Scala Native comes with JUnit support out of the box. This means that you can write JUnit tests, in the same way you would do for a Java project.

To enable JUnit support, add the following lines to your build.sbt file:


If you want to get more detailed output from the JUnit runtime, also include the following line:

testOptions += Tests.Argument(TestFrameworks.JUnit, "-a", "-s", "-v")

Then, add your tests, for example in the src/test/scala/ directory:

import org.junit.Assert._
import org.junit.Test

class MyTest {
  @Test def superComplicatedTest(): Unit = {
    assertTrue("this assertion should pass", true)

Finally, run the tests in sbt by running test to run all tests. You may also use testOnly to run a particular test, for example:

testOnly MyTest
testOnly MyTest.superComplicatedTest

Source level debugging

Scala Native provides initial support for generating source level debug informations, which can be used to map code executed in the debugger to the original sources or to represent local variables. When executing on MacOS it also allows to obtain approximated source code lines in the exception stack traces. Be aware that both Scala Native optimizer and LLVM optimizers can remove some of the optimized out debug informations. For best experience run with disabled optimizations:

   nativeConfig ~= {
    .withSourceLevelDebuggingConfig(_.enableAll) // enable generation of debug informations
    .withOptimize(false)  // disable Scala Native optimizer
    .withMode(scalanative.build.Mode.debug) // compile using LLVM without optimizations

When using LLDB based debugger you can use our custom formatter which would provide more user friendly information about Scala types, e.g. representation of Arrays and Strings.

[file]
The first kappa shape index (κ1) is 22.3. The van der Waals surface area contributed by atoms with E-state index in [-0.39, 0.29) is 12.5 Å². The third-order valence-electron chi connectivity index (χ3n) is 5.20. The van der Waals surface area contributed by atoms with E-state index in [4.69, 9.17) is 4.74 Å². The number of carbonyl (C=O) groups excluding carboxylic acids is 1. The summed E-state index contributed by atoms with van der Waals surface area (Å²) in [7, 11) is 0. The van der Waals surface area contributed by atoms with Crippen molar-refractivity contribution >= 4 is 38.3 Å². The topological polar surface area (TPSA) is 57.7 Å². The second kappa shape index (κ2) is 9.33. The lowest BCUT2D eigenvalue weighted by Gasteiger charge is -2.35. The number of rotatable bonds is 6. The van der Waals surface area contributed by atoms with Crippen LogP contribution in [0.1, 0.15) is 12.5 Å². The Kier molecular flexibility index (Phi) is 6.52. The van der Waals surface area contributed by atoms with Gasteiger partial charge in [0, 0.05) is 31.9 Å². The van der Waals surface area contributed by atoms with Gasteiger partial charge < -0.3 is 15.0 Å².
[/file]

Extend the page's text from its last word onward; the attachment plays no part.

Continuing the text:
Testing with debug metadata

Debug builds with enabled debug metadata allows to produce stack traces containing source positions, however, to obtain them runtime needs to parse the produced debug metadata. This operation is performed when generating stack traces for the first time and can take more than 1 second. This behavior can influence tests expecting to finish within some fixed amount of time. To mitigate this issue set the environment variable SCALANATIVE_TEST_PREFETCH_DEBUG_INFO=1 to ensure that debug info would be loaded before starting test execution.

Debugging with multithreading

To achive (almost) no-overhead for stopping threads during garbage collection, Scala Native uses specialized signal handlers which can trigger controlled segmentation fault during StopTheWorld event. These might lead to poor experience when iterating through the execution of the code in the debugger. To mittigate this issue you can replace default yield points mechanism with a conservative, but slower mechanism checking for a global flag to be set using SCALANATIVE_GC_TRAP_BASED_YIELDPOINTS=0 env variable when building. Trap based yieldpoint mechanism is used by default in release modes, while the debug mode uses conventional approach.

Debugging signals

In case of problems with unexpected signals crashing the test (SIGSEGV, SIGBUS) you can set the environment variable SCALANATIVE_TEST_DEBUG_SIGNALS=1 to enable debug signal handlers in the test runner. When enabled test runner would set up signal handlers printing stack trace for most of the available signals for a given platform.

Continue to profiling.